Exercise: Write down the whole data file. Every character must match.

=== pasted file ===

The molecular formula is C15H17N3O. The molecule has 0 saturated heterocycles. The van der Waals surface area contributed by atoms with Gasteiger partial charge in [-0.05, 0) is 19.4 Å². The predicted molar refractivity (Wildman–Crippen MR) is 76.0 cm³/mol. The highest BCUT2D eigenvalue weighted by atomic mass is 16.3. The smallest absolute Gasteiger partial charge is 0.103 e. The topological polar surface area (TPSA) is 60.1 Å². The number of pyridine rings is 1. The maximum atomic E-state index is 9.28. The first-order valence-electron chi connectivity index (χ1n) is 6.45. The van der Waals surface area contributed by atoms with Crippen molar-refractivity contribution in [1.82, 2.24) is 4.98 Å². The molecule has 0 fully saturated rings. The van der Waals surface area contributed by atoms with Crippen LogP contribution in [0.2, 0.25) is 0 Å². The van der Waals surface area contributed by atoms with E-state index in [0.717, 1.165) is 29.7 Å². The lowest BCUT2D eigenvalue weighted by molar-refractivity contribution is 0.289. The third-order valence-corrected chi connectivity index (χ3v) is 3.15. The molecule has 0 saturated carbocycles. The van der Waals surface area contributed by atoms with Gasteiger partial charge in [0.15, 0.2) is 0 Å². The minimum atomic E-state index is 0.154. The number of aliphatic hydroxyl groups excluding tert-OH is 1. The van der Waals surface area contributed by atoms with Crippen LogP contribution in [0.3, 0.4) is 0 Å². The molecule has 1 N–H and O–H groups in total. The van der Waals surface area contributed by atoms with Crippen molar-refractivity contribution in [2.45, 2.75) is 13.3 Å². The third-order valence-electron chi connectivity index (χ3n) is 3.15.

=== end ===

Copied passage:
The molecular formula is C15H17N3O. The molecule has 0 saturated heterocycles. The van der Waals surface area contributed by atoms with Gasteiger partial charge in [-0.05, 0) is 19.4 Å². The predicted molar refractivity (Wildman–Crippen MR) is 76.0 cm³/mol. The highest BCUT2D eigenvalue weighted by atomic mass is 16.3. The smallest absolute Gasteiger partial charge is 0.103 e. The topological polar surface area (TPSA) is 60.1 Å². The number of pyridine rings is 1. The maximum atomic E-state index is 9.28. The first-order valence-electron chi connectivity index (χ1n) is 6.45. The van der Waals surface area contributed by atoms with Crippen molar-refractivity contribution in [1.82, 2.24) is 4.98 Å². The molecule has 0 fully saturated rings. The van der Waals surface area contributed by atoms with Crippen LogP contribution in [0.2, 0.25) is 0 Å². The van der Waals surface area contributed by atoms with E-state index in [0.717, 1.165) is 29.7 Å². The lowest BCUT2D eigenvalue weighted by molar-refractivity contribution is 0.289. The third-order valence-corrected chi connectivity index (χ3v) is 3.15. The molecule has 0 saturated carbocycles. The van der Waals surface area contributed by atoms with Gasteiger partial charge in [0.15, 0.2) is 0 Å². The minimum atomic E-state index is 0.154. The number of aliphatic hydroxyl groups excluding tert-OH is 1. The van der Waals surface area contributed by atoms with Crippen LogP contribution in [0.3, 0.4) is 0 Å². The molecule has 1 N–H and O–H groups in total. The van der Waals surface area contributed by atoms with Crippen molar-refractivity contribution in [2.45, 2.75) is 13.3 Å². The third-order valence-electron chi connectivity index (χ3n) is 3.15.